Judicial Council notes that the requirement to present a Covid-19 certificate is binding on all officials of the judiciary and persons belonging thereto
29 October, 2021
At its meeting of October 29, having considered the issue of the operation of the judicial system and persons belonging thereto during the state of emergency declared in the country due to the spread of Covid-19, the Judicial Council stated that the requirement for judges and other judicial officials to be vaccinated is legal and liability for failure to fulfil the specified obligation shall be assessed within the framework of regulatory enactments regulating the relevant profession.
Judges and the Judicial Council refrain from expressing an opinion on legal issues concerning the content and application of the Cabinet of Ministers Order No 720 “On the declaration of the state of emergency”, as such conduct could create preconditions for doubts about the impartiality and independence of the court at the moment when the court may have to adjudicate the relevant cases on the merits.
However, the role of the Judicial Council is to strengthen the independence of the judiciary and to represent the judiciary in dialogue with the legislature and the executive, as well as to strengthen public confidence in the judiciary. Therefore, the Judicial Council is obliged to express an opinion on the implementation of the judicial function during the state of emergency and to explain to the public the conditions for the performance of duties of judges, court employees and persons belonging to the judicial system after November 15 this year.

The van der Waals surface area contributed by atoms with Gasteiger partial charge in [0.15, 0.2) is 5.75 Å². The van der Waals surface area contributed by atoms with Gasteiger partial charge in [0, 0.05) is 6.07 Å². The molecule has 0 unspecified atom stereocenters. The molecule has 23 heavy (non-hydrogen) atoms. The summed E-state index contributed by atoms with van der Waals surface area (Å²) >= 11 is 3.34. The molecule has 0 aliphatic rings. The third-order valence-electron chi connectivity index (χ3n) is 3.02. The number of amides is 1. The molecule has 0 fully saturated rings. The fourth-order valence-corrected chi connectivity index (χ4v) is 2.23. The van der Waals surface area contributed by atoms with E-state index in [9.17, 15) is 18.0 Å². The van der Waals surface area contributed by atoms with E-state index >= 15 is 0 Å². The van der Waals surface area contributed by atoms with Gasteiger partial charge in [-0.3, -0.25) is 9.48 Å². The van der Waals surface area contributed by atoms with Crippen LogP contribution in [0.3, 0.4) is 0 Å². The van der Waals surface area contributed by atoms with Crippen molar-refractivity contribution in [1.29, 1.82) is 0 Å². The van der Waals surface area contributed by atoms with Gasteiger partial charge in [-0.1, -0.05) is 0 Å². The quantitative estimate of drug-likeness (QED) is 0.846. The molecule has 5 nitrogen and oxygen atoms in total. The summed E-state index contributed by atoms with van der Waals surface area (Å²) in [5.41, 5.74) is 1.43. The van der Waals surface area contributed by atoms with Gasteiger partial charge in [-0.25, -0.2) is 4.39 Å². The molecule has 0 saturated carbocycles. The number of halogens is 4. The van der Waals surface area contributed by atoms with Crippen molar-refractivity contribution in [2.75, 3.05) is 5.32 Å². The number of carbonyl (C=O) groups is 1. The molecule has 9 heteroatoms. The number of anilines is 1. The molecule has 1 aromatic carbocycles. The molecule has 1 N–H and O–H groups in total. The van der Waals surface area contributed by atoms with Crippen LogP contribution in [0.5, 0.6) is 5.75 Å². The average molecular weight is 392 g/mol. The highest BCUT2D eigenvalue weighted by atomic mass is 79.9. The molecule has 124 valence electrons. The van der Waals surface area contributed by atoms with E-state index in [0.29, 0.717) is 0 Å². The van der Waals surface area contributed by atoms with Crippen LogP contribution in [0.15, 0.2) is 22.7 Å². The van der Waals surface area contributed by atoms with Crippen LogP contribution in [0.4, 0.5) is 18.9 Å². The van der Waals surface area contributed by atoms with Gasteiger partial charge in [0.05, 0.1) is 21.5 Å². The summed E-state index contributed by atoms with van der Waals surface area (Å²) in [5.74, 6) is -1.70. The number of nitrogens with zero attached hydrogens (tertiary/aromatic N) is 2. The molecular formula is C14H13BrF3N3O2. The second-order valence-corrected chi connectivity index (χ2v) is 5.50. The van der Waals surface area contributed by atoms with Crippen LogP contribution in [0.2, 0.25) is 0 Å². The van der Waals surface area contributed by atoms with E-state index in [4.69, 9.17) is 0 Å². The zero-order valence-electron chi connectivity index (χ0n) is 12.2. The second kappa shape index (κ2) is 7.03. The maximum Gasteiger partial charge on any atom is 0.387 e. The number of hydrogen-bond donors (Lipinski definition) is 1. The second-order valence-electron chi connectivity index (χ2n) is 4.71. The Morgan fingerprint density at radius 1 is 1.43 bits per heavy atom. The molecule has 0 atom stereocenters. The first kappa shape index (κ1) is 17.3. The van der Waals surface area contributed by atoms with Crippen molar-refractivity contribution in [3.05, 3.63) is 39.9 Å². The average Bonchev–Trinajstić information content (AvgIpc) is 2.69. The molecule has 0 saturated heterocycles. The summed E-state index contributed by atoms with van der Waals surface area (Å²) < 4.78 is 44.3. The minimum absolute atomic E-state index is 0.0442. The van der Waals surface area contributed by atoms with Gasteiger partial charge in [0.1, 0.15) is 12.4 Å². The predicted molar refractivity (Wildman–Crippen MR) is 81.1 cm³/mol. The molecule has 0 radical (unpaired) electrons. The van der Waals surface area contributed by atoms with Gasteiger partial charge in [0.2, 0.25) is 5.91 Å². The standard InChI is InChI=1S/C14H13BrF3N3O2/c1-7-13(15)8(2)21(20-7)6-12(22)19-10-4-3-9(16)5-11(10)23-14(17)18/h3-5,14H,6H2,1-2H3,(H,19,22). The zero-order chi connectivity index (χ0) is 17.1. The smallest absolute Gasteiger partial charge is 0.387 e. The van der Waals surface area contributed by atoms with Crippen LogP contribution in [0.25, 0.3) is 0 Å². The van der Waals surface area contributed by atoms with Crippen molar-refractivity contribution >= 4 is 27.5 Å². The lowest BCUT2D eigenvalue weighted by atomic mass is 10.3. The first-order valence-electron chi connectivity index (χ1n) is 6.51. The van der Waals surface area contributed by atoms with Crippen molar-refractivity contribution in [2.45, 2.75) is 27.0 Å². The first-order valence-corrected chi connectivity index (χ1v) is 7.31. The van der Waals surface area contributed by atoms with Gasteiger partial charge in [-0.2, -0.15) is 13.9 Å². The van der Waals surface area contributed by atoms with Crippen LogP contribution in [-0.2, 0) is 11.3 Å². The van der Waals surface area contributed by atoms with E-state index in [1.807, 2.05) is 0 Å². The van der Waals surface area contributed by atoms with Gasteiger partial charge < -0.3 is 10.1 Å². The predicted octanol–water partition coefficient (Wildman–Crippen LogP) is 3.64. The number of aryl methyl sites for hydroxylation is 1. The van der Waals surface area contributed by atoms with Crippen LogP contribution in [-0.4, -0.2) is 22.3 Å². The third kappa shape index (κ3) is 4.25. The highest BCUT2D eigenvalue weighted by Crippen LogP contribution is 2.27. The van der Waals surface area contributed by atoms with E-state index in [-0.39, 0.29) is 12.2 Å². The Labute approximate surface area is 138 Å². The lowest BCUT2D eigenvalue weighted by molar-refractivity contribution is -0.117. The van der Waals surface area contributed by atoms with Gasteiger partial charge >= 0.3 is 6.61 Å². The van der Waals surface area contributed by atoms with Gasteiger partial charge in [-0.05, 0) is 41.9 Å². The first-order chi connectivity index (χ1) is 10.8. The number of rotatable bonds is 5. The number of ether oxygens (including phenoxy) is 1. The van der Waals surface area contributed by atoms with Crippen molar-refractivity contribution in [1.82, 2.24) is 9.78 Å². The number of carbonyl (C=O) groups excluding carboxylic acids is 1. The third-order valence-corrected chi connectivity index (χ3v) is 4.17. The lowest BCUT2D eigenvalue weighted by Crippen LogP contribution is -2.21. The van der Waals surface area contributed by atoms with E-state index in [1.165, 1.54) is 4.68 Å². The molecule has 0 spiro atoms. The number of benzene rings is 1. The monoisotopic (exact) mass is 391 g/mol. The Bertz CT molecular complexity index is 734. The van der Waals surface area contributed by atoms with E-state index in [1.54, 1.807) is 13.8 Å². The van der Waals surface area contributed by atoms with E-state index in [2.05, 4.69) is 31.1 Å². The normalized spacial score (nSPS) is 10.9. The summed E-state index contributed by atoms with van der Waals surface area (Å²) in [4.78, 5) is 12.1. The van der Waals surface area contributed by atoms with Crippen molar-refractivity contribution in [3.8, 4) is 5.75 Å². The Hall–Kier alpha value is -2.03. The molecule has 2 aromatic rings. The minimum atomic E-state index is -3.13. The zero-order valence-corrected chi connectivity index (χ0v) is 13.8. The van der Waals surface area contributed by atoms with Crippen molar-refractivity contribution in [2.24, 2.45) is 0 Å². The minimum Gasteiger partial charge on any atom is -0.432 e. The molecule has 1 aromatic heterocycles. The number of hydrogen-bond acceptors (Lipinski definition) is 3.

The Judicial Council points out that the requirement contained in Clause 5.3 of the Cabinet of Ministers Order, which imposes an obligation on any official of a state or local government institution, including judges, court employees and persons belonging to the judiciary to present certificate confirming the fact of vaccination against Covid-19 or recovery from the virus, shall be deemed to be legal and valid as long as it does not expire in any of the ways prescribed by law.
The fact that the judiciary treats this requirement responsibly is evidenced by the fact that above 95 percent of the judiciary and persons belonging thereto currently are vaccinated, have started vaccination or have recovered from the virus.
At the same time, the Judicial Council points out that the failure to fulfil the specified obligation by judges, court employees and officials belonging to the court system shall be resolved in accordance with the regulatory framework of the respective field.
Non-compliance of employees with the performance of official duties and discharge shall be assessed within the framework of the Labour Law.
The failure to comply with the obligation by prosecutors and the representatives of free legal professions (sworn notaries and sworn bailiffs) shall be assessed within the framework of regulatory enactments regulating the respective professions.
Whereas, the office of a judge, the requirements to be set for this office, discharge from office is regulated by the Constitution and the Law on Judicial Power. If a judge is unable to present the certificate confirming the fact of vaccination against Covid-19 or recovery from the virus after 15 November this year, only such legal consequences as provided for in the Constitution and the Law on Judicial Power may occur, i.e., each case shall be assessed individually in accordance with the regulations on judicial disciplinary liability.
Information prepared by
Rasma Zvejniece, the Head of the Division of Communication of the Supreme Court
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